The citation advantage of open access articles
thesisposted on 2009-01-15, 11:07 authored by Michael Norris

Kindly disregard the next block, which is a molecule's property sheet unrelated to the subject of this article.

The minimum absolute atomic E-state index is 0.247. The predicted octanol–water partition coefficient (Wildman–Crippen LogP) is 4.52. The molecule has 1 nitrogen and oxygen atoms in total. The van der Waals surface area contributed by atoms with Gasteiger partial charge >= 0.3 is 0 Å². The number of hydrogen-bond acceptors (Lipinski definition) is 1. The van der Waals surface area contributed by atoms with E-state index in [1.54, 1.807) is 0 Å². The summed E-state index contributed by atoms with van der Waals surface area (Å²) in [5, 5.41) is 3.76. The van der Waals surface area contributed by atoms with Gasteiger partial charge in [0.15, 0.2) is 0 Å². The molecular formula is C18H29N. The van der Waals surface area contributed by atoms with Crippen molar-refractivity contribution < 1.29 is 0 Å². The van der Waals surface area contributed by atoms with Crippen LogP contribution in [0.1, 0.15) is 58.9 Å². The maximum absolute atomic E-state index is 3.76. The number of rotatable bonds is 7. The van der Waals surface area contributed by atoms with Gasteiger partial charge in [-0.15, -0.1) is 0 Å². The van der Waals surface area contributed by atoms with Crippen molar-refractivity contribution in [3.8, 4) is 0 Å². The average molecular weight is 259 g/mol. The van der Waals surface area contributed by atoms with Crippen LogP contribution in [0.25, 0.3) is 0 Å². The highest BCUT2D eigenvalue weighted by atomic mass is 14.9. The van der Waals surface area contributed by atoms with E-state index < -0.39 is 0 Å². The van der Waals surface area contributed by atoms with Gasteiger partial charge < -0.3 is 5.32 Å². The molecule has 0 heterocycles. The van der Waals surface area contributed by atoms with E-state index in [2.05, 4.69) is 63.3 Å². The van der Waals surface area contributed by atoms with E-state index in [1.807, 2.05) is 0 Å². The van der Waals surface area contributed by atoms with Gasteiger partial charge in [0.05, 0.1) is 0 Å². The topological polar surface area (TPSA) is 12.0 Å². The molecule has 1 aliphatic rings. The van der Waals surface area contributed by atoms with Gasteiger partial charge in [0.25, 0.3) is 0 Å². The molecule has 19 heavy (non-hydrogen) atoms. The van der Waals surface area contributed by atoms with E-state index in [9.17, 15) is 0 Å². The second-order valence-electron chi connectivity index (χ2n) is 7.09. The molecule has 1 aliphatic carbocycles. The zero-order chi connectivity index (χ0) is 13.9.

Four subjects, ecology, applied mathematics, sociology and economics, were selected to assess whether there is a citation advantage between journal articles that have an open access (OA) version on the Internet compared to those articles that are exclusively toll access (TA). In two rounds of data collection, citations were counted using the Web of Science and the OA status of articles was determined by using the search tools OAIster, OpenDOAR, Google and Google Scholar. In the first round a purposive sample of 4633 articles for the four subjects from high impact journals were examined, 2280 (49%) were OA and had a mean citation count of 9.04, whereas the mean for TA articles was 5.76. There was a clear citation advantage for those articles that were OA as opposed to those that were TA. This advantage, however, varied between disciplines, with sociology having the highest citation advantage but the lowest number of OA articles from the sample taken and ecology having the highest individual citation count for OA articles but the smallest citation advantage. Tests of correlation between OA status and a number of variables were generally found to be weak or inconsistent but some associations were significant. Google and Google Scholar were more successful at finding OA articles on the Internet than were OAIster or OpenDOAR. The country of origin of the citing authors for applied maths was found in order to assess whether those authors from poorer countries cited OA articles more frequently than TA articles. While cited to citing article ratios from lower income countries favoured OA articles, overall percentages gave mixed results. The data from the second round confirmed the result for sociology. The second sample for ecology was randomly taken from 82 journals and exhibited a greater OA advantage. For economics, a second purposive sample of articles from 21 mid-range impact journals was taken and also exhibited a greater OA advantage. In an attempt to establish the cause of any citation advantage, logistic regression was used to try to determine whether the bibliographic characteristics of the articles from both rounds could be used to predict OA status. Results from this were generally inconclusive..
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